Feb 27, 1975 Sense and Nonsense
I used to be a Science Fiction nut. At the time I believed these books to be way out imaginings of the writers and in no way predictions of the future. Now I am beginning to wonder if some of the authors weren’t clairvoyant. One book I recall reading years ago was called Brave New World. It was written in the thirties by Aldous Huxley. It concerned the world of the future, a world in which people were hatched in bottles and graded like chicken eggs. “Mother” “father” and “parent” were obscene words.
Everyone was divided into groups. The working class groups looked a lot like one another. They were created by a process of egg-splitting which resulted in dozens of identical twins from one egg. The top groups were carefully selected and bred so that they would have high intelligence. People had no choice in their way of life and actually were content with their lot because of constant hypnotic conditioning. Naturally there were one or two rebels to make the story interesting. They did the unheard of thing of falling in love. However, there was no way they could buck the system so both the hero and the heroine died in the end.
On TV the other night they had an interesting documentary concerning cows. Some high class cows are being turned into breeding machines. The cows selected are fed fertility pills so that they are capable of having 8-14 calves. Eight days after the eggs are artificially fertilized by a bull, they remove the embryos from the cows’ uterus. They then plant them in the uteruses of other cows. These other cows, which are not necessarily pedigreed, bear these superior calves, little knowing that they are foster mothers to their own offspring. I suppose they sometimes wonder why junior resembles neither themselves nor papa but true mother-love overlooks such curiosity.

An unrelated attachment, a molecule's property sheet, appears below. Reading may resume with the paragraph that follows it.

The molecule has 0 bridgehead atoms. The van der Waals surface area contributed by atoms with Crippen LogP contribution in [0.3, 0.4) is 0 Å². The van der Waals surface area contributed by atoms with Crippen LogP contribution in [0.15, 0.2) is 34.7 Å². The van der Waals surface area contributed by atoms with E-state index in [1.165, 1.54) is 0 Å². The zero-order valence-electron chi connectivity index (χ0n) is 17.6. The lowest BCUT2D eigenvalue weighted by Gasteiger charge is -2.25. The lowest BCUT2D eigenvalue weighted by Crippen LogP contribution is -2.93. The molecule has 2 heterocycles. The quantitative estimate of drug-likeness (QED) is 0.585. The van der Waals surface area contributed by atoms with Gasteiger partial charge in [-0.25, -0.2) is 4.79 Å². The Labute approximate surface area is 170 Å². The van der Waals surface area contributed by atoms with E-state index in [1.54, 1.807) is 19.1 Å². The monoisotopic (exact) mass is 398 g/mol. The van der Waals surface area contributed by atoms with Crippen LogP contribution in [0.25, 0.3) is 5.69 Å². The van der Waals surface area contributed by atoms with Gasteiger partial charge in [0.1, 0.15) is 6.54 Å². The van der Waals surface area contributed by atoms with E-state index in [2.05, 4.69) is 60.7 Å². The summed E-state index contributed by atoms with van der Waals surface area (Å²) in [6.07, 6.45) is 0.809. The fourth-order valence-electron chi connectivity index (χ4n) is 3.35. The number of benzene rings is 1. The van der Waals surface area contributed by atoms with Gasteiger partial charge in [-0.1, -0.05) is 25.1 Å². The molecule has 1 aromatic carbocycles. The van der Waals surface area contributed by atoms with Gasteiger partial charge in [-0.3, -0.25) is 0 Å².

Apparently some scientists would like to try this with people. The trouble is people are not cows. They can read and write and protest a lot. The idea is to get people who are extremely intelligent to have numerous progeny supposedly as smart as they are. Brains are supposed to be hereditary. The trouble is they sometimes skip a generation if there is even one small dumb gene to gum up the works. They are like curly hair. My mother has curly hair but she was very selfish with it. My brother got a bit of a wave but as for me, my hair is so straight you could draw inches on it and use it for a ruler.
It would be terrible to have 8 – 14 children and find they were all less intelligent than you. Especially if none of them had curly hair. Of course if other people bore them for you, they would probably want to keep them. If it was me I would be very curious about them anyway. I would want to know how many were girls, how many were boys, and if they ever became mathematical geniuses or whatever.
If they became mathematical geniuses, it would not be because of my genes. Math was always my poorest subject in school. Luckily Brave New World will not come to pass in my generation, I’m afraid I would be selected as a host mother. I would hate to have kids spouting algebraic equations at two years old and balancing my cheque book at three. On second thought this may not be a bad idea. Our cheque book is always a mess so I usually place complete faith in the girls who work at the bank in hopes that their arithmetic is better than mine. If we had a real bright child he could also do our income tax returns. That would be a big step forward for modern science.